Former U.S. Representative Jesse Jackson Jr. will learn tomorrow if he's going to jail for misusing public funds and, if so, for how long.
Jackson is scheduled for sentencing tomorrow morning before a Washington federal trial judge. Prosecutors want him to serve four years in jail, while Jackson has asked for a "lenient" sentence below the guidelines range of 46 to 57 months.
Jackson pleaded guilty in February to being part of a scheme to defraud his congressional campaign of $750,000. He and his wife, Sandra "Sandi" Jackson, who pleaded guilty to being part of the fraud conspiracy, admitted using campaign money for a range of personal expenses, from a gold-plated Rolex watch and flat-screen televisions to dinners out and groceries.
As both sides prepared for sentencing in recent months, U.S. District Judge Amy Berman Jackson–no relation to the congressman–has been flooded with letters from Jackson's supporters and detractors. Sentencing was originally scheduled for July 3 but was postponed by the judge for unknown reasons; she said in her order that neither party asked for the delay.
Jackson's critics said the judge shouldn't be swayed by his work as a congressman, family ties-the Rev. Jesse Jackson is his father-or his history of mental illness. One Chicago resident asked the judge for a "stiff sentence" that would send a message to Jackson and other politicians. One woman wrote that the Jacksons "deserve to have the book thrown at them for their betrayal of their constituents!"
"Please send a strong message to everyone concerned: Doing bad things gets you jail time period. And lots of it," an Illinois woman wrote.
Jackson's supporters urged the judge to consider his contributions to his community and public service. Jackson "did wonderful things for his District and pushed for things that would help his district," one woman wrote. "I pray that he will not be defined by the deed he is being charged."
Vernon Jordan Jr., senior counsel to Akin Gump Strauss Hauer & Feld, asked the judge to weigh Jackson's "good works against his bad acts" and consider a below-guidelines sentence. "Mr. Jackson's conduct was inexcusable, but his efforts on behalf of those less fortunate than himself should not be forgotten," he wrote. Angela Davis, a law professor at American University Washington College of Law, wrote that Jackson "has made mistakes, but he still has so much to offer his family, his community and the nation."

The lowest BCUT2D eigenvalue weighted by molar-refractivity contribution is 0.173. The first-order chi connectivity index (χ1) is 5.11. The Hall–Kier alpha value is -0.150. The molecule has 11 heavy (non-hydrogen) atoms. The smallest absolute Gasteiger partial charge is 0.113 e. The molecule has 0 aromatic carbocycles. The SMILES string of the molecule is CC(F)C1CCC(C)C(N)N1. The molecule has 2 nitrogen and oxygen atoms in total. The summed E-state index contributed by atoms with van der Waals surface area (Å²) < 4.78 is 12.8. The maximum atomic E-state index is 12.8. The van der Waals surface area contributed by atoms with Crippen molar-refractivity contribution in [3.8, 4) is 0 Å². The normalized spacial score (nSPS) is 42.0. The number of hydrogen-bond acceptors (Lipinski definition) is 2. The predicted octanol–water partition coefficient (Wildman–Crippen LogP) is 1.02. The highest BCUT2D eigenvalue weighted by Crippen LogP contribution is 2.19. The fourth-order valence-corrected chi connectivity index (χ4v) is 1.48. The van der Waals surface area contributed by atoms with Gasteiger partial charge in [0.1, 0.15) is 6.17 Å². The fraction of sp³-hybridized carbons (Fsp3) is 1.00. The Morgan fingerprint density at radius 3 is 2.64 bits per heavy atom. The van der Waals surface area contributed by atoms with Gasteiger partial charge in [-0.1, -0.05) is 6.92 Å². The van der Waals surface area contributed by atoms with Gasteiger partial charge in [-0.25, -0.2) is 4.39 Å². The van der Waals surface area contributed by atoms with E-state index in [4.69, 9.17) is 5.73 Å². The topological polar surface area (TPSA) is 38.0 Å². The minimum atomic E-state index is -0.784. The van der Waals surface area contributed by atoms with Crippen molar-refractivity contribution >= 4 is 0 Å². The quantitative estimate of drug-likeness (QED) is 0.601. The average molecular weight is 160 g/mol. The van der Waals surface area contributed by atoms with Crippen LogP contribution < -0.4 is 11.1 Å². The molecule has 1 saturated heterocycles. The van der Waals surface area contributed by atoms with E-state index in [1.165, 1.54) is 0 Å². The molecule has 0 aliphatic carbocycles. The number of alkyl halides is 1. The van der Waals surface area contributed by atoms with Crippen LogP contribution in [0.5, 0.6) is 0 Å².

Jackson is already preparing for the possibility of jail time. Yesterday, his lawyers filed a notice asking the judge to recommend Jackson for a minimum-security prison in Montgomery, Ala. According to the Federal Bureau of Prisons, minimum security facilities feature "dormitory housing, a relatively low staff-to-inmate ratio, and limited or no perimeter fencing." The Alabama site is closest among the alternatives to Washington, Jackson's lawyers said, and would make it easier for Jackson to stay in touch with his family.
If Jackson is instead sent to a low security prison-the second-lowest security level within the federal prisons system-his lawyers asked the judge to recommend a facility in Butner, N.C., which was within 500 miles of Washington. Jackson graduated from North Carolina A&T State University and "has significant ties to the area, which he believes will aid his rehabilitation during any term of incarceration," his lawyers said.
Jackson is expected to be joined in court tomorrow by an all-star team of lawyers, including Steptoe & Johnson partners Reid Weingarten and Brian Heberlig and Harvard Law School Professor Charles Ogletree Jr.
Sandra Jackson is scheduled for sentencing immediately after her husband, also before Judge Amy Berman Jackson. She is being represented by attorneys from Winston & Strawn.